This article reviews the monetary policy interest rate activity of the world's central banks during 2011. The major theme of the year was monetary policy tightening, but the second half of the year featured many banks opting to reverse course or switch to outright net loosening. Indeed of the 87 central banks that Central Bank News monitors, 34 made net increases to their interest rates, while 32 held their rates net unchanged, and 21 made net reductions to their policy interest rates, many of these in the second half of the year (see: Global Interest Rate Movements: Half-Year Review).
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Of the central banks that net increased their interest rates, the average increase was 281 basis points (skewed up by Belarus; the average would be 185 excluding Belarus). There were 18 central banks tightening by 100 or more basis points. The outliers were Belarus 3450bps, Kenya 1200bps, and Uganda 1000bps. Of those tightening rates, it was largely emerging and frontier markets, with inflation pressures running high on the back of rising food commodity prices and relatively buoyant economic conditions, particularly in the early part of the year.
There were relatively few central banks cutting interest rates, but of those that did, most made the move in the second half of the year as signs of slowing global growth started to show. However the European sovereign debt crisis was perhaps the most poignant reason for loosening policy settings, with a few central banks opting to take a precautionary or preemptive move (e.g. Australia). The average interest rate cut among those to net-loosen monetary policy was 96 basis points.
So while the second half of the year saw increasing loosening of monetary policy, the major theme of the year in monetary policy was tightening. Much of the policy tightening went on in emerging markets where inflation has been pushed above inflation targets due to rising global commodity prices and strong economic growth and activity levels (i.e. both demand pull and cost push). The year also saw some non-conventional monetary policy moves (as noted in Top 10 Most Extreme Monetary Policy Moves of 2011).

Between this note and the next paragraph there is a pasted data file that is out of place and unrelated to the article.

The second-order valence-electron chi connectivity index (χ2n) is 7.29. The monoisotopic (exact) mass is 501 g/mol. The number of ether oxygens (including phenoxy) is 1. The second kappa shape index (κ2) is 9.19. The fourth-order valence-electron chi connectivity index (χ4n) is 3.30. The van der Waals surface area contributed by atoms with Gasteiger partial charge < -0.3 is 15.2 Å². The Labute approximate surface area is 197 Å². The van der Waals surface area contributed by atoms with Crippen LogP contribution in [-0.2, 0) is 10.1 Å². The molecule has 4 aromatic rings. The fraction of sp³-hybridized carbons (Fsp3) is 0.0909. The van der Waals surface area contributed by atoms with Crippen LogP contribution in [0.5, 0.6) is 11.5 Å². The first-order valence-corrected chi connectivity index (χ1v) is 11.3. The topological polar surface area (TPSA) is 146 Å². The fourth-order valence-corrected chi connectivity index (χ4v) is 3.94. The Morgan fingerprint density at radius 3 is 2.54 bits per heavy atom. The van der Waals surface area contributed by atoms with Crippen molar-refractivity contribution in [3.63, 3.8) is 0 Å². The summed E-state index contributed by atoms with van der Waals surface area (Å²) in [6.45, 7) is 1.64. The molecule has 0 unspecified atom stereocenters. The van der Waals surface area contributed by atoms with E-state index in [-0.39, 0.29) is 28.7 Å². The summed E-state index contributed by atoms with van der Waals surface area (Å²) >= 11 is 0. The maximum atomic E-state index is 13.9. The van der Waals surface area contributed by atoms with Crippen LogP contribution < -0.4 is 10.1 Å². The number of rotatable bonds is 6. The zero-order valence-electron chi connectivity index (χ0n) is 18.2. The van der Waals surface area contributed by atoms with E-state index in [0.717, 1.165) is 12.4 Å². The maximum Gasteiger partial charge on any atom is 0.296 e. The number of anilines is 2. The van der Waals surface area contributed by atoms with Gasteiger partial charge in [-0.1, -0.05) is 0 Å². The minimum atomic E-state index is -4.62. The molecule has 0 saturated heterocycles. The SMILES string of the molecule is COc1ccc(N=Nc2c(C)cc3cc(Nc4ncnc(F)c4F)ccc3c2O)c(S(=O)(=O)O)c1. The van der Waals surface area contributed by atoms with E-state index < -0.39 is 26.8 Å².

The course of monetary policy in 2012 will be highly dependent on the course of global growth, but especially the resolution or otherwise of the European sovereign debt crisis. Though with signs that inflation is peaking in some of the key emerging markets, and slowing global trade, it is likely that the first half of 2012 will be dominated by monetary policy loosening. At the same time, this could well turn to tightening in the second half; particularly as economies begin to stabilize, policy stimulus flows through, and inflationary pressures begin to re-emerge.
For investors, 2011 was a year where markets were ruled by the macro factors, and given this outlook for monetary policy, 2012 may well be another volatile year with a strong macro influence. Monetary policy could well be a positive force for markets in H1.